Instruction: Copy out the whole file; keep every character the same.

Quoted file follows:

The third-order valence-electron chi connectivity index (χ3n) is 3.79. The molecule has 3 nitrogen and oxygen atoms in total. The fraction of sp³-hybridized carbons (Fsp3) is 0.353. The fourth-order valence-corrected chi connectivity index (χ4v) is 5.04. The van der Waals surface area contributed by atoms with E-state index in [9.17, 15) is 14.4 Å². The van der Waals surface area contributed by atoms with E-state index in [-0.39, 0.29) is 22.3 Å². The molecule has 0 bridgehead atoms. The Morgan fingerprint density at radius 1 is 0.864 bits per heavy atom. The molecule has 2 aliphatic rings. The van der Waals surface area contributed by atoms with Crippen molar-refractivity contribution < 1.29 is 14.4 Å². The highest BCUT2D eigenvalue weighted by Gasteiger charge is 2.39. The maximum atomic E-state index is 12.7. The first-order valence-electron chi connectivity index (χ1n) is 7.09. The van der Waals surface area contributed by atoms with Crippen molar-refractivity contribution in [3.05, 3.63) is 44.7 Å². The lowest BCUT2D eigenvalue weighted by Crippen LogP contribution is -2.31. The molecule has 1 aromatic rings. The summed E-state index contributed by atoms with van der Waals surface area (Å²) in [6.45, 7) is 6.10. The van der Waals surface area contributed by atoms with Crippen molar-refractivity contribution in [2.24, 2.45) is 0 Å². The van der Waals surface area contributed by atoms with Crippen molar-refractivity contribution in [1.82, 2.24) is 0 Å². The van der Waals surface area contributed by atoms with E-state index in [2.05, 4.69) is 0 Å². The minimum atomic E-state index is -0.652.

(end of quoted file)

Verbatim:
The third-order valence-electron chi connectivity index (χ3n) is 3.79. The molecule has 3 nitrogen and oxygen atoms in total. The fraction of sp³-hybridized carbons (Fsp3) is 0.353. The fourth-order valence-corrected chi connectivity index (χ4v) is 5.04. The van der Waals surface area contributed by atoms with E-state index in [9.17, 15) is 14.4 Å². The van der Waals surface area contributed by atoms with E-state index in [-0.39, 0.29) is 22.3 Å². The molecule has 0 bridgehead atoms. The Morgan fingerprint density at radius 1 is 0.864 bits per heavy atom. The molecule has 2 aliphatic rings. The van der Waals surface area contributed by atoms with Crippen molar-refractivity contribution < 1.29 is 14.4 Å². The highest BCUT2D eigenvalue weighted by Gasteiger charge is 2.39. The maximum atomic E-state index is 12.7. The first-order valence-electron chi connectivity index (χ1n) is 7.09. The van der Waals surface area contributed by atoms with Crippen molar-refractivity contribution in [3.05, 3.63) is 44.7 Å². The lowest BCUT2D eigenvalue weighted by Crippen LogP contribution is -2.31. The molecule has 1 aromatic rings. The summed E-state index contributed by atoms with van der Waals surface area (Å²) in [6.45, 7) is 6.10. The van der Waals surface area contributed by atoms with Crippen molar-refractivity contribution in [2.24, 2.45) is 0 Å². The van der Waals surface area contributed by atoms with Crippen molar-refractivity contribution in [1.82, 2.24) is 0 Å². The van der Waals surface area contributed by atoms with E-state index in [2.05, 4.69) is 0 Å². The minimum atomic E-state index is -0.652.